Judges typically hold J.D. degrees. Judges normally work in a courtroom environment and are responsible for applying and interpreting the law as it regards a diversity of cases. Before one may become a judge, it is customary to have been practicing law for several years, though this is not always the case.

Another career often pursued by those with J.D. degrees is compliance management. Workers in this role ensure that their company or employer follows all regulatory statues, laws, and policies; as such, having a legal background is a desired trait for those seeking to hire a compliance manager. Application of compliance management stretches across a multiplicity of fields, including professional licensing, production standard compliance, service compliance, and more.

Other careers exist for J.D. holders, including positions in academia and as consultants. Law school advisors can assist in best preparing a student for their desired career, so establishing a strong line of communication with them can prove beneficial.

What’s the annual income as a Juris Doctor Law graduate?

Average annual income for J.D. recipients varies depending on the pursued career after graduation. If, as many do, one goes to work as a lawyer, they can expect an average income of around $70,000 for the first years following graduation, with expected wages increasing with years of experience. However, this is dependent on many factors.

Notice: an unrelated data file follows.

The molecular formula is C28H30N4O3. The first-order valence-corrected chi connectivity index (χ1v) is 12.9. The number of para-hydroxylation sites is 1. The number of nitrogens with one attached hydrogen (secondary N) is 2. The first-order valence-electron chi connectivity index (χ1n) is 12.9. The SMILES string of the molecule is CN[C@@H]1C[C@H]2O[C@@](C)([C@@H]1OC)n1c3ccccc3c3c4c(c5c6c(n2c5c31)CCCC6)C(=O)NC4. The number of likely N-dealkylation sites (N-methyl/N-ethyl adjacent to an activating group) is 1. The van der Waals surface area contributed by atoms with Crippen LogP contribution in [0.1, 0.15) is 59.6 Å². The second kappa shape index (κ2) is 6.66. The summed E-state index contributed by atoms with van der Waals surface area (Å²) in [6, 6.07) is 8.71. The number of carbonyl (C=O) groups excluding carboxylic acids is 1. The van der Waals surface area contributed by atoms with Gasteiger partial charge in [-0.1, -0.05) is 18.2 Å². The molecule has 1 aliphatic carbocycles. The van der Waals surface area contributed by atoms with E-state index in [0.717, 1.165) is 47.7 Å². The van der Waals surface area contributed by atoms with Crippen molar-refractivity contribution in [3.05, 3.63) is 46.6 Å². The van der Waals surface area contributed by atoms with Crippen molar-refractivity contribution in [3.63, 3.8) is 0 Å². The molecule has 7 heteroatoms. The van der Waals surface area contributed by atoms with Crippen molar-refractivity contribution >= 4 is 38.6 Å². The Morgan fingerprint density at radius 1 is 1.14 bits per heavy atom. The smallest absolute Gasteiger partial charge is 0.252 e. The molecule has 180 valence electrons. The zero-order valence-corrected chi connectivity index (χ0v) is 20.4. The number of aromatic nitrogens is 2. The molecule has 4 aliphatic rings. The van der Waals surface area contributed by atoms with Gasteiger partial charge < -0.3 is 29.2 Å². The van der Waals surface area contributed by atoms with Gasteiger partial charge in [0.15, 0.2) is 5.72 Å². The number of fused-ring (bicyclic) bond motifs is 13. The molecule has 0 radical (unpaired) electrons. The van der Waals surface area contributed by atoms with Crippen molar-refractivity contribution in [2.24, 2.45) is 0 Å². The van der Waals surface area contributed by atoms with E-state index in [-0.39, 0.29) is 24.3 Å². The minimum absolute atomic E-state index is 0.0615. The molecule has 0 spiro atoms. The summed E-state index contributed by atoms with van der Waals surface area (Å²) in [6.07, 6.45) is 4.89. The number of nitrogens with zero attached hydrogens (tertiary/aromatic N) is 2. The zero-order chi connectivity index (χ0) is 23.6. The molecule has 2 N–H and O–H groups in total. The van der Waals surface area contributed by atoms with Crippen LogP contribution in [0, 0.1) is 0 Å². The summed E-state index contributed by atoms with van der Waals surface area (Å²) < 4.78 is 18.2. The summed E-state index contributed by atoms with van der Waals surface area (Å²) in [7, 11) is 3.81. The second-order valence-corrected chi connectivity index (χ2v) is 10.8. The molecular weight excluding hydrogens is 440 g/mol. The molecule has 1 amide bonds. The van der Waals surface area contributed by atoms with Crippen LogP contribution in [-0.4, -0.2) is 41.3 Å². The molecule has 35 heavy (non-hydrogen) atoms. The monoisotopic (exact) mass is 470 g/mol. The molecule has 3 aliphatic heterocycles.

If one plans to use their J.D. to eventually become a judge, they can expect to earn about $95k annually if they work as a hearing officer or administrative law judge, or about $130k if they find work as a magistrate or judge.

Those with a J.D. also have the opportunity to enter academia. Law professors earn a median salary of approximately $105k, according to a study conducted in 2017. This is also dependent on the university and the exact nature of the professorship.

As a compliance manager, J.D. students have the opportunity to earn a median income of around $105,000, according to a 2017 study.

These are just a selection of wage levels for the available careers J.D. holders are qualified to pursue. Many other career paths exist, and wages for each of these career paths vary considerably.